It’s not time to bring back the draft

The China Post - - COMMENTARY -

Anew sur­vey by the Academia Sinica re­vealed a sur­pris­ing find­ing: At least 50 per­cent of Tai­wan’s public — in all age de­mo­graph­ics — sup­port re­in­stat­ing the mil­i­tary draft.

From Jan­uary to Fe­bru­ary, a re­search team spe­cial­iz­ing in re­la­tions with main­land China asked the ques­tion, “Do you sup­port re­in­stat­ing the draft sys­tem to strengthen Tai­wan’s mil­i­tary?”

Seventy per­cent of re­spon­dents be­tween 30 and 39 years old said they were in fa­vor. Sup­port from re­spon­dents un­der 29, be­tween 40 and 49 years old, be­tween 50 and 59 and over 60 was 62 per­cent, 62.8 per­cent, 56.8 per­cent and 51.7 per­cent, re­spec­tively.

The poll in­di­cates public will­ing­ness to take up arms in times of need, Demo­cratic Pro­gres­sive Party (DPP) Leg­is­la­tor Hsiao Bi-khim ( ) said yes­ter­day, in what was a rare ap­peal from a politi­cian to re­con­sider all-vol­un­teer re­cruit­ment.

“This pol­icy is not fixed in stone,” Hsiao said dur­ing in­ter­pel­la­tion ses­sion with Deputy Min­is­ter of Na­tional De­fense Chen Yung-kang ( ).

Lo­cal me­dia sources, in­clud­ing Storm Me­dia ( ) and the Cen­tral News Agency, have noted that Hsiao is DPP Chair­woman Tsai Ing-wen’s ( ) key aide and will likely play a key role in form­ing the pres­i­den­tial bid plat­form.

Hsiao said new re­cruits have dis­pro­por­tion­ately been of­fi­cers and not com­bat sol­diers. Based on the de­fense min­istry’s fis­cal sit­u­a­tion, it will be im­pos­si­ble to shift from a con­scripted to an all-vol­un­teer force by the tar­get of 2016.

There are sound rea­sons for a draft. The im­me­di­ate ef­fect is that the De­fense Min­istry can meet its man­power needs.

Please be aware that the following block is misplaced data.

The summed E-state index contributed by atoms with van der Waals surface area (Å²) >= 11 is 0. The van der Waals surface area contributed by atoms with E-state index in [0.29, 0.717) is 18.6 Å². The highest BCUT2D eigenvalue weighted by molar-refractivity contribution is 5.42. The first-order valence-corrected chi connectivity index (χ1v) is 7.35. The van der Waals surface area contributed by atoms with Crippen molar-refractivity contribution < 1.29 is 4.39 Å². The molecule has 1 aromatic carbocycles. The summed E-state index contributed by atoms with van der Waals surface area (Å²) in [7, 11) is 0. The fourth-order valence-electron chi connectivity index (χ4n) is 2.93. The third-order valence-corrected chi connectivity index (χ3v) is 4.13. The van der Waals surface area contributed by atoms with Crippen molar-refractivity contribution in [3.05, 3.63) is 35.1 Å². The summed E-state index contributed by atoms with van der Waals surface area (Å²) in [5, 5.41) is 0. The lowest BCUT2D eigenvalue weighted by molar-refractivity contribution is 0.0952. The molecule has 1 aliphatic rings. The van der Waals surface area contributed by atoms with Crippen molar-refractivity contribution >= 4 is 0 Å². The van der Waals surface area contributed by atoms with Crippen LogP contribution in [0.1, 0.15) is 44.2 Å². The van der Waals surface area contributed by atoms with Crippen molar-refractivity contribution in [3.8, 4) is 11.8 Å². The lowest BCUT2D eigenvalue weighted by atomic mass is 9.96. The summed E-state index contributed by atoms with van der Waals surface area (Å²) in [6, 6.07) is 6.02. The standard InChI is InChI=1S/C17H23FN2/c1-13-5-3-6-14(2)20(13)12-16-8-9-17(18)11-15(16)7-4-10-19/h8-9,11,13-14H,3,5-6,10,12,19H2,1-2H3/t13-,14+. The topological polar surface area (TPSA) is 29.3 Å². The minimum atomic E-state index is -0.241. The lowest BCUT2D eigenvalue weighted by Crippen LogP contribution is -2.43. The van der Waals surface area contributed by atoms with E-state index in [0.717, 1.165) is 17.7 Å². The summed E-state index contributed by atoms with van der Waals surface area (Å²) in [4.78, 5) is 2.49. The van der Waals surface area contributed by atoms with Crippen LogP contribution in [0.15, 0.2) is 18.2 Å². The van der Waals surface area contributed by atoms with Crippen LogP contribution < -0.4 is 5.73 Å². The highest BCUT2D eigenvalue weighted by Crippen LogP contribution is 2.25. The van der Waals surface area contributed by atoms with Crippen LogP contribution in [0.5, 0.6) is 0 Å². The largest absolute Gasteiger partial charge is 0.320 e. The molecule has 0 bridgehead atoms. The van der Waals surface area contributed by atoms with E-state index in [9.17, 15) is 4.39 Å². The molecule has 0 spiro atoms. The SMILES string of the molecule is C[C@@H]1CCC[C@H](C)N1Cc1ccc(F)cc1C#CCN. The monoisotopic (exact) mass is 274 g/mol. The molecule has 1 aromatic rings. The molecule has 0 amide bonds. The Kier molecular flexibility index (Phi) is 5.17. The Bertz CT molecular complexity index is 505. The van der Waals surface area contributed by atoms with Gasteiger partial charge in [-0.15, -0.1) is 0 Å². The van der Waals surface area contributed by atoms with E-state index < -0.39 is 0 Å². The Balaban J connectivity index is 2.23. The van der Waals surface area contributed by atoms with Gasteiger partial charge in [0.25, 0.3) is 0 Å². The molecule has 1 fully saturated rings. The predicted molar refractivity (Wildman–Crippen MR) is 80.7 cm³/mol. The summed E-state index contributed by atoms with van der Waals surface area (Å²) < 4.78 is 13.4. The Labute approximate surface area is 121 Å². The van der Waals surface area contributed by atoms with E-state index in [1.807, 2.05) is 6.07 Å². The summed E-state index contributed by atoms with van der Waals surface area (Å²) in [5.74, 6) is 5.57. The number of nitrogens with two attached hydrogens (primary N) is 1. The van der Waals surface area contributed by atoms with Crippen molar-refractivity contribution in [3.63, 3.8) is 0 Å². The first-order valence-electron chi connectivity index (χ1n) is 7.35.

From a so­cial pol­icy stand­point, a con­scrip­tion pro­gram may be a way to re­verse the drift­ing civil­ian-mil­i­tary divide, to turn boys into men, or even, how­ever briefly, to equal­ize the parts of so­ci­ety that are per­sis­tently un­equal.

An­other main ar­gu­ment for bring­ing back con­scrip­tion is that it could slow the public’s de­ci­sion-mak­ing process on is­sues that have a chance of lead­ing to mil­i­tary ac­tion.

If the DPP comes to power in Jan­uary 2016, it would be do­ing so on a highly po­lar­ized vot­ing base that the party will need to man­age and ac­tively re­spond to.

In ef­fect, con­scrip­tion would act as a safety brake on po­lit­i­cally vi­tal but fringe groups, al­low­ing Tsai to avoid tak­ing risks in cross-strait re­la­tions that may re­sult in war.

But the mil­i­tary should not ex­ist to serve as crowd con­trol, and it is not a so­cial ex­per­i­ment de­signed to switch from one re­cruit­ment strat­egy to an­other based on which party is in power.

In the end, re­in­stat­ing the draft would cre­ate more prob­lems than it solves.

Im­pos­ing a ma­jor in­ter­rup­tion in the life of a draftee is some­thing that will cost him, the econ­omy and ar­guably the health of a free so­ci­ety. Con­scripts do not serve as long as vol­un­teers and higher turnover trans­lates to a less-skilled force. As a rule, con­scripts are also less com­mit­ted. Tai­wan’s re­peat­edly post­poned mil­i­tary re­form plan, which promised the phase-out of com­pul­sory mil­i­tary ser­vice, is a main rea­son be­hind the armed forces’ chronic low morale. The goal should be to build a mil­i­tary that is ver­sa­tile and dis­ci­plined — a mod­ern fight­ing force that de­ters enemies from at­tempt­ing attack.

As a so­lu­tion, the draft tries to ad­dress a long-term prob­lem that it can­not ever re­solve.

The Academia Sinica poll is most ac­cu­rately in­ter­preted as a sig­nal of public anx­i­ety — anx­i­ety that Tai­wan’s lines of na­tional de­fense are in­ca­pable of meet­ing fu­ture com­mit­ments.

This is a se­ri­ous and le­git­i­mate con­cern that can’t be solved by re­cruit­ing more sol­diers from the fixed pop­u­la­tion of 23 mil­lion.

Sun Tzu, in the Art of War, teaches that it is ad­vis­able to sur­round the en­emy if one’s forces out­num­ber the en­emy’s by ten to one. If by five to one, it is wise to attack. If one’s forces are dras­ti­cally out­num­bered, as Tai­wan’s would be re­gard­less of re­cruit­ment strat­egy, it is best to evade.

For the party that comes into power in 2016, a strat­egy with longer range is to move away from a con­fronta­tion-ori­ented ap­proach to cross-strait re­la­tions, chang­ing the game so that mil­i­tary com­mit­ments can be man­aged by the re­sources Tai­wan has.

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